“It’s like we all work at the same place”, said Kenely, who teaches fourth and fifth grade.
“We trust you teachers”, Cooper told the crowd in Bicentennial Plaza. “You can’t silence us all”. “We just want to find a sort of peaceful solution with this”.
Thousands of educators from across North Carolina rallied in Raleigh on May 16 to protest for improved teacher salaries and more education funding.
Jameel Williams was among the thousands from across the state to march from the NCAE headquarters to the North Carolina State Legislative Building.
Most carried signs expressing their hopes and desires.
Cheryl Burford is a music teacher at Clyde Erwin Elementary Magnet School of International Studies and Cultural Arts in Onslow County.
“This is nearly as big as my class size”, one sign read.
“We are on track to spend over $2 billion more on K-12 in 2018-19 than was spent in 2010-2011”, he said in a Twitter post.
Many bore the same message, like “Kids are worth more than 39th”. Even most Republicans support these ideas.
Democratic Governor Roy Cooper praised teachers for their roles with children and spoke about his budget plan, which includes ending tax cuts for businesses and wealthy families so the state would have more money for teachers’ salaries and school repairs. It’s about the children that we work with every day. “We haven’t had a raise, aren’t going to get a raise”.
“We have the power to mold the future”, he said.
“It is tax fairness for teacher pay”, Cooper said. She said lawmakers have let teachers down by failing to equip them properly to do their jobs. “They are not paying them enough to be able to maintain a decent way of life”. Robeson County was among more than three dozen school systems to close so teachers could attend the rally.
Teachers at the local rally said per-pupil spending was one of this biggest issues on their minds. Dare County Schools reported eight teachers took personal days to attend the rally and one teacher took off from Perquimans Country Schools.
“I truly believe the educators came today to get the respect they deserve”, Rep. Garland Pierce said. “We need more resources and we need more money”. It’s not just about salary. “People aren’t getting their needs met when they’re small”.
Teachers also are known for apples, and the Triangle might soon be as well.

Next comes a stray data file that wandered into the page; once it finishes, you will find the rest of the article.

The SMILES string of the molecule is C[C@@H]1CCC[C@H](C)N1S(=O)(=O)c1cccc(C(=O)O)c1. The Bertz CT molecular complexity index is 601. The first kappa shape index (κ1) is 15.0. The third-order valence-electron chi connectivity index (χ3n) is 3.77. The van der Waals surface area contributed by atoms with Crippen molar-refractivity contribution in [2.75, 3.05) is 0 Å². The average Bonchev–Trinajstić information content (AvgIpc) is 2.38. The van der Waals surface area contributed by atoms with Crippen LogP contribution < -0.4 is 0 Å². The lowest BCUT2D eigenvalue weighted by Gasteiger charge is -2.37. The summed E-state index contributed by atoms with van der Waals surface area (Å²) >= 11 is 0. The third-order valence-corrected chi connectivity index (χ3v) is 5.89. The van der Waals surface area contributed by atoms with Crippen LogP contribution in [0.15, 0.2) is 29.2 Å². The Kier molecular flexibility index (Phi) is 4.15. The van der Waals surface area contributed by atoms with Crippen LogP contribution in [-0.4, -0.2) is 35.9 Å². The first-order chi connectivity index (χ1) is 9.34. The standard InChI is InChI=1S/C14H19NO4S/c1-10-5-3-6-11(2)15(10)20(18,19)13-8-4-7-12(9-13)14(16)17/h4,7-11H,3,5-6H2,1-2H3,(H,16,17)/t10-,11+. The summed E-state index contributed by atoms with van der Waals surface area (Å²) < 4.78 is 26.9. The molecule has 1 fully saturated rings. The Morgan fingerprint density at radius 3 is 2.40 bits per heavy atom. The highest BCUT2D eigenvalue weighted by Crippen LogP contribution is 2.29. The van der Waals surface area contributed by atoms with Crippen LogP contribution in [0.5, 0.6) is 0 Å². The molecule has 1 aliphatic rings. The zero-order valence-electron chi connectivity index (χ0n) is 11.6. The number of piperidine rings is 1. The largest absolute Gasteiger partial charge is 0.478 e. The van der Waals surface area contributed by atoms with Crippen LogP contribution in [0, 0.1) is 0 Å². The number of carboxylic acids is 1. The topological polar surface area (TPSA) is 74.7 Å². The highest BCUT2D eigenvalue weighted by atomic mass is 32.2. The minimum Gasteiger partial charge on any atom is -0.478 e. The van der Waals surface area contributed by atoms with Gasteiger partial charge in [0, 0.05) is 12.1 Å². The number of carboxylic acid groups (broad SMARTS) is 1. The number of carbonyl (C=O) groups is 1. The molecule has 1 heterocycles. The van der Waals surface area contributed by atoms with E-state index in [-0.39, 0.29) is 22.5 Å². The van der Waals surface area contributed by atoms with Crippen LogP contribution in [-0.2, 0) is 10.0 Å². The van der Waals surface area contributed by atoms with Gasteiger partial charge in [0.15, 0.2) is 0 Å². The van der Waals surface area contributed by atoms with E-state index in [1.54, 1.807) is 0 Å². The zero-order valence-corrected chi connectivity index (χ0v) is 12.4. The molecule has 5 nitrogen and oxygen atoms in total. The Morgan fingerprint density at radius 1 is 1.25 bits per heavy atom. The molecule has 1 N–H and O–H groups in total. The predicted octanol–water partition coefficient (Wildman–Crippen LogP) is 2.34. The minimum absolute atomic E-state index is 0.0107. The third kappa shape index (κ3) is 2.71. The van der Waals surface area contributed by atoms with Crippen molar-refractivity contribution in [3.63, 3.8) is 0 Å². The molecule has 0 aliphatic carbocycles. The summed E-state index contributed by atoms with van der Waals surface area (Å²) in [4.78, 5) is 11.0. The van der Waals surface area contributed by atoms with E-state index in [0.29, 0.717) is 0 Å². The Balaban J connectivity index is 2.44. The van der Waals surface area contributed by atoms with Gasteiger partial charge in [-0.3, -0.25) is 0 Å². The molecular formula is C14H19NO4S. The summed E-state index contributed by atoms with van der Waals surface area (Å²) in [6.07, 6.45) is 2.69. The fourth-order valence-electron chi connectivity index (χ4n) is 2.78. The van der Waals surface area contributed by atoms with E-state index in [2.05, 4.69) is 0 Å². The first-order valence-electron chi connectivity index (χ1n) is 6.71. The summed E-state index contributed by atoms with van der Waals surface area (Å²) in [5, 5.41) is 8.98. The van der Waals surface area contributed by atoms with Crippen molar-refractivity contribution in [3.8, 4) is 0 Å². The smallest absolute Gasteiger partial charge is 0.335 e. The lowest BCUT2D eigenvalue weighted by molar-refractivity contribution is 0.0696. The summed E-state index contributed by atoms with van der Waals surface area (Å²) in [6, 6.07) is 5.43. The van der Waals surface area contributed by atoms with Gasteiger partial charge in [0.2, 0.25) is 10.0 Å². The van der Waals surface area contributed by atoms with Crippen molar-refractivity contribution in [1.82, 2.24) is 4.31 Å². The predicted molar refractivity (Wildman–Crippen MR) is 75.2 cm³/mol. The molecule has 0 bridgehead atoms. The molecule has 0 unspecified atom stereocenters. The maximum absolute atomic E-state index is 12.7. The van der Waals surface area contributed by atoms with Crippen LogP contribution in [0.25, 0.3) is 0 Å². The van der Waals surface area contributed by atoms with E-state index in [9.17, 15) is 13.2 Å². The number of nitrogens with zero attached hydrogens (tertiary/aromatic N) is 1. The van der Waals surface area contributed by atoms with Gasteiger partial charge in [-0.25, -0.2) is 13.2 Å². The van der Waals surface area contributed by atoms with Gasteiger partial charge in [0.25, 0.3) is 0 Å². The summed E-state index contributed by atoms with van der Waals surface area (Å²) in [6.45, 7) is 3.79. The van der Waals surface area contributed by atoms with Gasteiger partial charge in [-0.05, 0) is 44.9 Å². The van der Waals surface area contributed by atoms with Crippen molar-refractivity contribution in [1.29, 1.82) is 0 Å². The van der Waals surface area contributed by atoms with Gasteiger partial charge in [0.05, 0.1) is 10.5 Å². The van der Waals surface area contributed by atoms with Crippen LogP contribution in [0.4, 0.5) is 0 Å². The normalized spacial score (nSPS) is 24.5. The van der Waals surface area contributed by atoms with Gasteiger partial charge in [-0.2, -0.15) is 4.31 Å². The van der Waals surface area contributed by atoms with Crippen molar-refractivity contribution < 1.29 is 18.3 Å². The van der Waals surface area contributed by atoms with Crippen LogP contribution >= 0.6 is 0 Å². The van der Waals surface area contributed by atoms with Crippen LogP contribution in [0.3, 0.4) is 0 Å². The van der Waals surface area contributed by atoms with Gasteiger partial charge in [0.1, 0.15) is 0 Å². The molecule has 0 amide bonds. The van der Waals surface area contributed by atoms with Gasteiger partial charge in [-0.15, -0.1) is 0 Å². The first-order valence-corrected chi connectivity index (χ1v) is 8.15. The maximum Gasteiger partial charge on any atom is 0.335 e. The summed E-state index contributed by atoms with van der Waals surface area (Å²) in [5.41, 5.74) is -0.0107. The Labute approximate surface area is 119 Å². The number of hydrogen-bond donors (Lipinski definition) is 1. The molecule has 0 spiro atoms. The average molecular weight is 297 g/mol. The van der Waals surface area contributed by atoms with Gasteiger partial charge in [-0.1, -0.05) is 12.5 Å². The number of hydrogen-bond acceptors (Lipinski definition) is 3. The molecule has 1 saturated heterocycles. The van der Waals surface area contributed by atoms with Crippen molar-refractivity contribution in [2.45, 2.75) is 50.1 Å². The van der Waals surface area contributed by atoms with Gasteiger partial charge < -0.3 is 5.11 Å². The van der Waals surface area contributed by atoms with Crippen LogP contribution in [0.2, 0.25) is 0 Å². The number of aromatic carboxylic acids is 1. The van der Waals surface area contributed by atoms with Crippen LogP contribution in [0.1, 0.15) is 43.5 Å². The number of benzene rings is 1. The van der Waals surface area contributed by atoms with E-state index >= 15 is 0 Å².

The rally went on all day and the teachers say whether here or in Raleigh, teachers stand together. “That’s what is important”. “I know several teachers (like myself) that hold politicians accountable on their social media platforms, fighting their fuzzy math with facts”. Most teachers quieted down when asked, but a woman who yelled, “Education is a Right: That is why we have to fight”, was among four escorted from the Senate gallery. “The recession hit our state hard”. Over the same period, spending on public schools here has dropped by 8%.
Dame brought her kids to the protest to show them how teachers are raising an issue on their behalf.
“I want to get my master’s in education so I can better provide for my students, even though there’s no master’s pay anymore”, Darwish said. “Veteran teachers are pretty much falling through the cracks”. He previously worked as a substitute teacher in special needs classrooms before coming to Warren County, which he said is not too different from where he grew up.
“They need to start investing in the public school classroom instead of corporate boardrooms”.
Pennington’s hope is that legislators will look at providing a living wage for teachers. They’ve had some salary increases in recent years, but when adjusted for inflation, they’ve lost 9.4% in pay since 2009. “I said this is too many students”. But others, like “Fair pay now”, took a more stern approach. She often works 60-hour weeks when planning and grading is factored in, and doesn’t feel the compensation reflects that, she said.